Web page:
Emarosa chuckled, pulling Lenoa from the sand. Lenoa glared with little effort as she blew a mess of blonde-ish tresses from her face. Regaining her feet, Lenoa stood over Emarosa, eyebrow cocked, as she looked over the dark mystery of a woman with prismatic hair.
“No hug?” Emarosa asked, arms outstretched.
Lenoa rolled her eyes, grabbing the dead boar’s legs and dragging it the short distance back to her camp. She cleaned and prepared it while Emarosa watched, the latter eventually taking a seat across from the small campfire now catching flame. She held her hands out, the heat of the flames making her fingers dance. She flicked a finger, and watched as the flame danced in kind. She giggled. Lenoa scoffed, continuing to prepare her dinner.
Emarosa looked up to her, through the flame. “Not even gonna say hi? Last time you wouldn’t stop bitin’ my head off, and now you’re quiet as can be.” Lenoa prepared a piece of the boar and took a huge bite, spitting out a small chunk of fat. Emarosa gestured toward the boar, to which Lenoa shrugged as she continued chomping along. Emarosa grabbed a piece of the boar, taking bites in between Lenoa’s raucous chewing.
The two ate in the otherwise stillness of the shoreline, Emarosa gleaning bits and pieces as she watched her partner. Being relatively petite, she finished her meal in little time while she waited for Lenoa. Once the latter finished her meal, Emarosa stood, turned about, and began heading back into the forest. After a moment she paused, turning back, “Aren’t you coming?” Lenoa stared at her before looking around. No apparent alternative in sight, she scratched her head, rose, and shuffled up to Emarosa.
“I won’t make you ask. We’re gonna take a little field trip while I teach you about Nephilim. I bet you’re jes’ dyin’ ta’ know, yeah?” Emarosa smirked as she led the way through the wood.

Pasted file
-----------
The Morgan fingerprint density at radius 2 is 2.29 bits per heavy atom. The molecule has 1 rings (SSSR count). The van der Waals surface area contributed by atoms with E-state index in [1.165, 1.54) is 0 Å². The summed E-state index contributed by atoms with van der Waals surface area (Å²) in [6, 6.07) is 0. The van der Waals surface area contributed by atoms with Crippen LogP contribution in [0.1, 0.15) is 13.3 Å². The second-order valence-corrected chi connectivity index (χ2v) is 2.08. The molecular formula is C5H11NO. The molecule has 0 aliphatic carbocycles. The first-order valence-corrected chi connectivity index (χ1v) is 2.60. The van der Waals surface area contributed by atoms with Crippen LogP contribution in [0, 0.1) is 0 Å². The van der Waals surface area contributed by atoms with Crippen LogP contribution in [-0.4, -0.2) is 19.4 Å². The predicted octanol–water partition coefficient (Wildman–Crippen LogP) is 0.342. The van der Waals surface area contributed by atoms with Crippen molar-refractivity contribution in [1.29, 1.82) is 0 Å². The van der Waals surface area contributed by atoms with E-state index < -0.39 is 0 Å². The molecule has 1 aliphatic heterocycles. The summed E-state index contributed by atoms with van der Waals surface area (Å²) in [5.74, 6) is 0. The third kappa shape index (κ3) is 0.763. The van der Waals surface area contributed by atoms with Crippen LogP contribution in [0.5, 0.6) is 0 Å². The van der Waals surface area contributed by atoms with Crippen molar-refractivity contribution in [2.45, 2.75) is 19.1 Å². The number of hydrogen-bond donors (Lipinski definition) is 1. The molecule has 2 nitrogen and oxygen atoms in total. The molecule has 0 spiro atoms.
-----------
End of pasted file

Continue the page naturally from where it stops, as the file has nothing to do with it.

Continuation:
“Nephilim are the kids of Elohim and Lilim. Your dad, of course, was Elohim. Your ma—” Emarosa turned back, no sound of footsteps behind her. Lenoa remained tense, breathing heavily and trembling as her fingers continued to form and un-form a fist. “Crap, I’m so sorry sweetie.”
Emarosa cast her gaze to the ground. Before long, she raised her head, flicking her hair from her eyes. “I didn’t mean ta’ jes’ make it sound like I don’t care about what happened. He had his issues, but your dad was a great man. Maybe one of the greatest. He just…” she hesitated, “…he lost his way. As people like him sometimes do.”
Emarosa moved to give Lenoa a hug. Lenoa pushed her back, but was eventually overcome. Emarosa rested her head on Lenoa’s chest for a moment, holding her and listening to her heartbeat. After a time Lenoa eventually began to relax. “Shh, it’s alright honey.” Emarosa released her, sliding her palm along Lenoa’s cheek, not unlike a mother. Lenoa’s eyes widened. Emarosa’s thumb slid across Lenoa’s cheek before leaving her face and continuing onward.
“Anyway, your ma must’ve been Lilim. Same as all the other folk ya’ know. I guess the only real difference is how much essence we’ve taken in over the generations. We Elohim prolly had way a little too much. Makes us weird. Usually Neph-ies are jes’ kinda weird, but you…oh, we’re here.”
Emarosa led the way into the Sticks, which, while still a hovel, didn’t seem as…dead. Some people actually appeared fed, as though they might last the day. Before getting into the town, a firm hand on Emarosa’s shoulder spun her around, bringing her face-to-face with a tense Lenoa once again. Emarosa’s grin faded.
“You know why we’re, hun. C’mon.” She led the way to a burnt down shack near the edge of a cliff overlooking the great sea. The sound of quick, rapid breathes caught Emarosa’s attention as she turned about. Lenoa’s face flush, Emarosa took her hand. “You’ve been tryin’ ta’ block it out. Your subconscious won’t let ya’ though, will it?” Lenoa didn’t respond. Emarosa nodded. “Do what’cha gotta do. I’ll be here.”
Emarosa waited patiently as eventually, reluctantly, Lenoa moved passed her, like a small child wandering out on her own for the first time. She moved toward a small patchwork grave marker near the edge of the cliff. Emarosa watched as Lenoa knelt, her fingers gliding across a crude etching that spelled out “Amir” across the grave marker. Lenoa laid beside the grave, her palms resting upon the dirt plot. She closed her eyes.
Emarosa focused on the crashing of the waves against the bedrock below, drowning out the sound of whimpering turning to sobbing. She glanced toward the horizon, resting her gaze on waves splashing against the brilliant hues of the never-setting sun.